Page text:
fashion_piranha (fashion_piranha) wrote,

Review: Atticus of Rome and Pandora of Athens, both by Barry Denenberg

I'm doing a double-book review today of the first two books of the Life and Times Series by Scholastic.  Put together by the same team who created the My America, My Name is America, and Royal Diaries series, this particular set of childrens' books focuses on people who lived during the ancient civilizations.  I believe the series has since been abandoned; the other series mentioned above were all discontinued between 2004-2006 by their publisher, Scholastic.

Since this series is put together by some of the same folks who wrote the Dear America and Royal Diaries books, I assumed this would be in the form of diary entries. But no, it's regular text.

by Barry Denenberg

Book Description:  Acclaimed author Barry Denenberg brings to life the intrigue of Roman politics and the bloody violence of the gladiator games in this story about ancient Rome. Atticus, a young boy who has been torn from his family and home and sold as a slave to a Roman aristocrat, quickly learns that not all is as it seems in the republic of Rome. Politicians and greedy merchants plot against each other, and Atticus must do his best to protect his kindly master...and, in turn, the Emperor of Rome. Murder and lies fill his new life as a spy for Lucius Opimius.

Pretty gory for a kid's book. I think boys would enjoy the descriptions of gladiator violence, but their parents would probably not want them reading it! This book seems to suffer from an identity crisis. The language is so simplistic and the plot so basic I would assume it's written for the young, perhaps 8-12 market. But as mentioned, the story is extremely violent (Atticus and his master Lucius watch multiple gladiator battles, and we're gleefully given the many different ways a gladiator can be maimed and murdered in battle) and there's some plenty of heaving bosoms bouncing thanks to Lucius's bountifully-endowed wife. It's kind of awkward, since it seems like the narrator goes out of his way to avoid giving Atticus' exact age until extremely late in the novel, and I had been under the impression that Atticus was very young, between seven and ten.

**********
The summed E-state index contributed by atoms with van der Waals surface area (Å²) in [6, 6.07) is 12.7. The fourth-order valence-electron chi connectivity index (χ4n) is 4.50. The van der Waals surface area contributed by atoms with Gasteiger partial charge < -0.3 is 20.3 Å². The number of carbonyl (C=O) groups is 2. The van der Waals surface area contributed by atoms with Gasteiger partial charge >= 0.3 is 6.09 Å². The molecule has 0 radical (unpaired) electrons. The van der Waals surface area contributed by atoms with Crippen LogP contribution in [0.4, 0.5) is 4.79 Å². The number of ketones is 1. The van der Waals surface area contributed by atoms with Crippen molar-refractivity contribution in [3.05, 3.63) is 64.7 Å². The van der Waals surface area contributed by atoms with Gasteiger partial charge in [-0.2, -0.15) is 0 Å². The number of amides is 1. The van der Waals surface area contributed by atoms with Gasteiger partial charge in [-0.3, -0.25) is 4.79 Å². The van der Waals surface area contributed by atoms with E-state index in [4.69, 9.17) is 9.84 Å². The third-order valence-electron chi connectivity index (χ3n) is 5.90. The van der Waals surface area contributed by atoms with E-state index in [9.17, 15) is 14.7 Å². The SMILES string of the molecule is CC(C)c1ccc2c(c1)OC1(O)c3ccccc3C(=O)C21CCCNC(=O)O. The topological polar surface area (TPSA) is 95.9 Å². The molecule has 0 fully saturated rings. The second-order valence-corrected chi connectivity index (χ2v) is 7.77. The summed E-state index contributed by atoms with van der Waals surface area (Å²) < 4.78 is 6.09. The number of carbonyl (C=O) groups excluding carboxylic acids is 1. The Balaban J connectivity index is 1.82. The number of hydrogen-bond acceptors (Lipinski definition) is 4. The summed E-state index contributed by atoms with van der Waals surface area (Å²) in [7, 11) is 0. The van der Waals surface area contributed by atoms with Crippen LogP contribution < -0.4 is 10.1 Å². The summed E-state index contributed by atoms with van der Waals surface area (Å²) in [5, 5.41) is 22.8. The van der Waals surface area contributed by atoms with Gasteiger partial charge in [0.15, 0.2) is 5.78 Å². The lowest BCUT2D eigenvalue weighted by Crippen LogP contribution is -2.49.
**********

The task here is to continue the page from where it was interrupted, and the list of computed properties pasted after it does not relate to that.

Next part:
Also, there's a serious chronology problem. Atticus mentions to an astrologer that he was born in 82 BC. Ignoring the fact that A ROMAN SLAVE WOULDN'T REFER TO BEING BORN "BEFORE CHRIST" DECADES BEFORE JESUS WAS BORN, the book is set in 30 BC. Says so right on the cover. So this little boy is actually in his fifties? Someone didn't proofread very well! Also...Augustus didn't become the first Roman Emperor until 27 BC...Julius Caesar was assassinated in 44 BC...when this story takes place, there IS NO EMPEROR. Yeesh, Denenberg. That's just freakin' SLOPPY

by Barry Denenberg

Book Description:
Ancient Greece is brought brilliantly to life by renowned author Barry Denenberg. Pandora is trapped in the roles laid out for Greek women by her narrow-minded father. Much to her despair,she is engaged to marry a man more than twice her age, so that Pandora waits with dread for her fourteenth birthday, when she'll be old enough to marry. But one day, when Pandora goes to fetch water, she meets the Wise One, who is also called Socrates, and what he tells her changes her life. During his famed trial, Pandora finds herself caught up in the intrigue and turbulent politics of ancient Athens.

So the biggest problem with the book by far is that Pandora is a girl. I know that sounds oddly sexist, so let me explain. The world of the Greeks, especially in Athens, was a man's world. Women were expected to stay hidden in the home, acting as little more than baby-production machines. This is certainly how author Barry Denenberg treats his characters, but it means that Pandora can't really DO anything. She is passive for the majority of the book, gaining information by listening to what her male relatives say. So from a plot standpoint, she spends the whole novel telling instead of doing. Strike two against her is that she has just enough awareness of the outside world to resent her inability to experience it, so she spends A LOT of time complaining. So not only does Pandora fail to do much throughout the book, she is constantly telling the reader about how much it sucks that she's doing nothing. It's rather painful.

I wish Denenberg had written the story from the point-of-view of a boy. A boy would have been able to actually DO stuff and it would've been much more fun.

Tags: 1st century bc, 2004, 4th century bc, athens, barry denenberg, children’s fiction, fiction, gladiators, greece, historical fiction, life and time series, r2009, rome, slavery, socrates
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